5. Rights of Publicity and Privacy

These are a set of state laws that govern an individual's right to control the commercial use of his or her name and likeness. Right of Publicity suits have been on the rise in recent years. For this reason, publicity releases and/or consents should always be used when posting photos of third parties for commercial purposes. Also, don't imply affiliations or sponsorships of your company's product or service that don't exist. When in doubt, get consent.

6. User Generated Content

Many social media platforms allow companies to invite their customers to engage with them on social media. Make sure to monitor content for copyright and trademarks issues, obscene or defamatory material, and whenever possible, set your own terms and conditions. For example, Facebook allows a company to set Posting Guidelines for its fan community. You can also provide a link to your website terms and conditions, where you can include rules on social media usage and user generated content.

7. Endorsements/Material Connections

If you are hiring a third party to promote your product or service on social media, his or her social media posts should reveal this connection. Several celebrities and their companies have recently been the subject of FTC investigations and enforcement actions. This can often result in liability for the endorser and the company. The FTC updated its Endorsement Guide in November 2014 to include guidance and examples for endorsements through social media. http://www.business.ftc.gov/documents/bus71-ftcs-revised-endorsement-guideswhat-people-are-asking

8. Direct Messages/Inboxes, etc.

If you are sending advertisements, special offers, coupons or other types of promotions through a social media site's direct messaging platform, these communications should comply with the CAN-SPAM Act. Certain types of information, such as the company's physical address and a way to opt-out for the recipient, should be included in the message. The FTC has a compliance guide for businesses located at http://www.business.ftc.gov/documents/bus61-can-spam-act-compliance-guide-business

9. Privacy and Data Security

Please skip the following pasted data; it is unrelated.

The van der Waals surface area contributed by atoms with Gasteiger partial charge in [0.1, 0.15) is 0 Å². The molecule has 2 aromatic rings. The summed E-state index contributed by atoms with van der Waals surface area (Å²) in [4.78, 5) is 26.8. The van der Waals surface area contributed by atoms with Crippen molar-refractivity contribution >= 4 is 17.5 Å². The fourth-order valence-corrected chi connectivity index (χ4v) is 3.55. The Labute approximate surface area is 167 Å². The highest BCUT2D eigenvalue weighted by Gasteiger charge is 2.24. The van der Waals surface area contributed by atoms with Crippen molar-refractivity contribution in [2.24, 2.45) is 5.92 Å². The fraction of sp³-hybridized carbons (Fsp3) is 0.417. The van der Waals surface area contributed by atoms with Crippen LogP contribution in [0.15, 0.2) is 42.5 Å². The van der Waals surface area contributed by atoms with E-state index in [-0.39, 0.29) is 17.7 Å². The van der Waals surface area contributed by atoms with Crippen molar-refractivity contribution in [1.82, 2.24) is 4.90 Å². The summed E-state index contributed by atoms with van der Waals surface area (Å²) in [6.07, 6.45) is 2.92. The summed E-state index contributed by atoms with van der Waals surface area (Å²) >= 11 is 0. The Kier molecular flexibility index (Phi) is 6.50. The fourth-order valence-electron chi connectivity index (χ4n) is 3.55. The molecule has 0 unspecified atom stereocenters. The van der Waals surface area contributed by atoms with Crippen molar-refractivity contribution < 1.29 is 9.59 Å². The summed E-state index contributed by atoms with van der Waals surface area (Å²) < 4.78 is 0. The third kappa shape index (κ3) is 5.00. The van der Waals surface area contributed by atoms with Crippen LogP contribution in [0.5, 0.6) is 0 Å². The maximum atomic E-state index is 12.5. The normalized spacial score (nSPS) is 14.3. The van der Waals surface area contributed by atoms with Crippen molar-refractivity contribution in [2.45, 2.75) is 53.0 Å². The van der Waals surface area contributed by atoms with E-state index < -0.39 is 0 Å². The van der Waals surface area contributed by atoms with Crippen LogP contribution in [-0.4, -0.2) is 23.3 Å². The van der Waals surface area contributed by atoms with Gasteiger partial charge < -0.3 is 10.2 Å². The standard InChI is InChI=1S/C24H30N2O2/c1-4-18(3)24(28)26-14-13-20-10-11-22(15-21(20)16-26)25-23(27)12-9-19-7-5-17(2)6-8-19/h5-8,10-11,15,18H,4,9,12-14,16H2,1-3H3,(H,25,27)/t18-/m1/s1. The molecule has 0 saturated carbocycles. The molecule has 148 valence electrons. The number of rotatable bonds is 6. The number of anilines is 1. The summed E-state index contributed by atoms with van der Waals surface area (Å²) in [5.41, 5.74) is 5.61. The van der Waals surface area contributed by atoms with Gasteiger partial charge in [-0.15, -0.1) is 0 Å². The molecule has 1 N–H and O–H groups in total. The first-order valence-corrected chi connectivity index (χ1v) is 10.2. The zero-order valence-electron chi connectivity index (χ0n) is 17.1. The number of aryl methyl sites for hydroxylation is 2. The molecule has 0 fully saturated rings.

Collection of and use of data is an excellent tool, and most companies are using some sort of data collection to tailor advertising to each social media users' specific interests, i.e., online behavioral advertising. Companies should make sure that their use of social media comports with their own privacy policy, such as properly disclosing data collection, storage and usage practices, as well as complying with the privacy policy of the relevant social media provider. It is also important to keep abreast of the FTC's treatment of online behavioral advertising. While there is no specific federal law governing online behavioral advertising, there are several "self-regulating" guides, and the FTC has also released recommendations over the last few years. Companies with products marketed to children should also make sure social media usage complies with the Children's Online Privacy Protection Act ("COPPA") and the Children's Advertising Review Unit ("CARU") guidelines.

10. Records Retention & Spoliation

Ensure retention of records relating to your company's social media usage is consistent with your company's record retention policy and any litigation holds. Deleting social media posts can be considered spoliation under certain circumstances resulting in negative inferences and/or monetary sanctions. See, e.g., Lester v. Allied Concrete Co., Case No. CL08-150 (Va. Cir. Ct. 2011) (imposing monetary sanctions for deletion of Facebook account).

Conclusion

Most of the above issues can be minimized by education, implementation of social media policies and procedures for employees and vendors, and carefully drafting promotion rules, publicity releases and related documents. While it's certainly not practical or cost efficient to review every post prior to publication, a periodic audit by both the law department and outside counsel, and a detailed review in advance of major promotions and sponsorships can be an effective means for managing the risks.

The information in any resource collected in this virtual library should not be construed as legal advice or legal opinion on specific facts and should not be considered representative of the views of its authors, its sponsors, and/or ACC. These resources are not intended as a definitive statement on the subject addressed. Rather, they are intended to serve as a tool providing practical advice and references for the busy in-house practitioner and other readers.